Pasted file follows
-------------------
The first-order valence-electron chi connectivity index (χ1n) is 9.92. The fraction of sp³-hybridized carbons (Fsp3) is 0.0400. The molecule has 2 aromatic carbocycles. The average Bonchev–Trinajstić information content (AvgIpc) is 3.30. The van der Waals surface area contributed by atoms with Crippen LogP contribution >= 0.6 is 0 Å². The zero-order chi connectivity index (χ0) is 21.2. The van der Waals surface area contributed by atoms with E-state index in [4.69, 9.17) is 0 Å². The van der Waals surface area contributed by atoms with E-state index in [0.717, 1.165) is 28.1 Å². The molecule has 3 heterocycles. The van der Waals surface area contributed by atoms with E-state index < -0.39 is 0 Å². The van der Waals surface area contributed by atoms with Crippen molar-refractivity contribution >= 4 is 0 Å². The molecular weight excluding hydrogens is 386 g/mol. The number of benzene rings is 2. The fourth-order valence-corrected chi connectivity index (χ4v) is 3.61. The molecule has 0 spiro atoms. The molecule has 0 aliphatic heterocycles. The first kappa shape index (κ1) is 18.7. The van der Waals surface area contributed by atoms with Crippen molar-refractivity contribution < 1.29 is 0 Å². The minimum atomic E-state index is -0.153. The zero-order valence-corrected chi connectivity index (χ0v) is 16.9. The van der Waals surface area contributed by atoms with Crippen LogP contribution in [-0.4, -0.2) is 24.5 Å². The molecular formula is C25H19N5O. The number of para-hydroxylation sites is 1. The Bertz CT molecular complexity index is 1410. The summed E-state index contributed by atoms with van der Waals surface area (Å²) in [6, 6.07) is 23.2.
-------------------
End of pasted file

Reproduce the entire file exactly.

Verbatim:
The first-order valence-electron chi connectivity index (χ1n) is 9.92. The fraction of sp³-hybridized carbons (Fsp3) is 0.0400. The molecule has 2 aromatic carbocycles. The average Bonchev–Trinajstić information content (AvgIpc) is 3.30. The van der Waals surface area contributed by atoms with Crippen LogP contribution >= 0.6 is 0 Å². The zero-order chi connectivity index (χ0) is 21.2. The van der Waals surface area contributed by atoms with E-state index in [4.69, 9.17) is 0 Å². The van der Waals surface area contributed by atoms with E-state index in [0.717, 1.165) is 28.1 Å². The molecule has 3 heterocycles. The van der Waals surface area contributed by atoms with E-state index < -0.39 is 0 Å². The van der Waals surface area contributed by atoms with Crippen molar-refractivity contribution >= 4 is 0 Å². The molecular weight excluding hydrogens is 386 g/mol. The number of benzene rings is 2. The fourth-order valence-corrected chi connectivity index (χ4v) is 3.61. The molecule has 0 spiro atoms. The molecule has 0 aliphatic heterocycles. The first kappa shape index (κ1) is 18.7. The van der Waals surface area contributed by atoms with Crippen molar-refractivity contribution < 1.29 is 0 Å². The minimum atomic E-state index is -0.153. The zero-order valence-corrected chi connectivity index (χ0v) is 16.9. The van der Waals surface area contributed by atoms with Crippen LogP contribution in [-0.4, -0.2) is 24.5 Å². The molecular formula is C25H19N5O. The number of para-hydroxylation sites is 1. The Bertz CT molecular complexity index is 1410. The summed E-state index contributed by atoms with van der Waals surface area (Å²) in [6, 6.07) is 23.2.